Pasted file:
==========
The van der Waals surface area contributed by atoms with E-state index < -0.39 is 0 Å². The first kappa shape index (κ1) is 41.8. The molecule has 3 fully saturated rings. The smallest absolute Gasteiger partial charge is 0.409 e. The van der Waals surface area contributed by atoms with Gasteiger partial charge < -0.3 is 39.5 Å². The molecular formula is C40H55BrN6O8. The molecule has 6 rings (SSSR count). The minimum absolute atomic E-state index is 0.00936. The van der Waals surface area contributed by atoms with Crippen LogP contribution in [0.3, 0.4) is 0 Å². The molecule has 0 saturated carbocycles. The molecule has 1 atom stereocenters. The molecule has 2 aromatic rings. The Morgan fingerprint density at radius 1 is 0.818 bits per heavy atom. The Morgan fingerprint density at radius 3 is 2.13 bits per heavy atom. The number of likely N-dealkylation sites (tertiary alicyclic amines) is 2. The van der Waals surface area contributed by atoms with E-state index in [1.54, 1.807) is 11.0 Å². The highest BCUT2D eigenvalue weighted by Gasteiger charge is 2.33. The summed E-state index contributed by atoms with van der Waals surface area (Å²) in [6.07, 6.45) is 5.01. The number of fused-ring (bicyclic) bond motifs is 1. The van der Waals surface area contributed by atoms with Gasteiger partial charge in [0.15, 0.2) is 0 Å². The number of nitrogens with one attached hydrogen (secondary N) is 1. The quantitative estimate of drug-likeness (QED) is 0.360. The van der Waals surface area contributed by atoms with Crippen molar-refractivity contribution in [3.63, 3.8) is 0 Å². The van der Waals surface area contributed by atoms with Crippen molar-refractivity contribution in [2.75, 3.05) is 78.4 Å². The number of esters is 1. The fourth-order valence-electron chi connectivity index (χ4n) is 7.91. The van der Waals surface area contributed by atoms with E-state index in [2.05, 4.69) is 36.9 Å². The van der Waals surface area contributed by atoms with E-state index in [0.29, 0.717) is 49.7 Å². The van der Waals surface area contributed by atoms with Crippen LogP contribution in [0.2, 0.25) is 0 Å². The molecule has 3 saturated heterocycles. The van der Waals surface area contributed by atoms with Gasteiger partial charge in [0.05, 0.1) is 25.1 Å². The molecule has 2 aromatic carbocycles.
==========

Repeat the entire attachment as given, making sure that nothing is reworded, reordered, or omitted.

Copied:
The van der Waals surface area contributed by atoms with E-state index < -0.39 is 0 Å². The first kappa shape index (κ1) is 41.8. The molecule has 3 fully saturated rings. The smallest absolute Gasteiger partial charge is 0.409 e. The van der Waals surface area contributed by atoms with Gasteiger partial charge < -0.3 is 39.5 Å². The molecular formula is C40H55BrN6O8. The molecule has 6 rings (SSSR count). The minimum absolute atomic E-state index is 0.00936. The van der Waals surface area contributed by atoms with Crippen LogP contribution in [0.3, 0.4) is 0 Å². The molecule has 0 saturated carbocycles. The molecule has 1 atom stereocenters. The molecule has 2 aromatic rings. The Morgan fingerprint density at radius 1 is 0.818 bits per heavy atom. The Morgan fingerprint density at radius 3 is 2.13 bits per heavy atom. The number of likely N-dealkylation sites (tertiary alicyclic amines) is 2. The van der Waals surface area contributed by atoms with E-state index in [1.54, 1.807) is 11.0 Å². The highest BCUT2D eigenvalue weighted by Gasteiger charge is 2.33. The summed E-state index contributed by atoms with van der Waals surface area (Å²) in [6.07, 6.45) is 5.01. The number of fused-ring (bicyclic) bond motifs is 1. The van der Waals surface area contributed by atoms with Gasteiger partial charge in [0.15, 0.2) is 0 Å². The number of nitrogens with one attached hydrogen (secondary N) is 1. The quantitative estimate of drug-likeness (QED) is 0.360. The van der Waals surface area contributed by atoms with Crippen molar-refractivity contribution in [3.63, 3.8) is 0 Å². The van der Waals surface area contributed by atoms with Crippen molar-refractivity contribution in [2.75, 3.05) is 78.4 Å². The number of esters is 1. The fourth-order valence-electron chi connectivity index (χ4n) is 7.91. The van der Waals surface area contributed by atoms with E-state index in [2.05, 4.69) is 36.9 Å². The van der Waals surface area contributed by atoms with E-state index in [0.29, 0.717) is 49.7 Å². The van der Waals surface area contributed by atoms with Crippen LogP contribution in [0.2, 0.25) is 0 Å². The molecule has 3 saturated heterocycles. The van der Waals surface area contributed by atoms with Gasteiger partial charge in [0.05, 0.1) is 25.1 Å². The molecule has 2 aromatic carbocycles.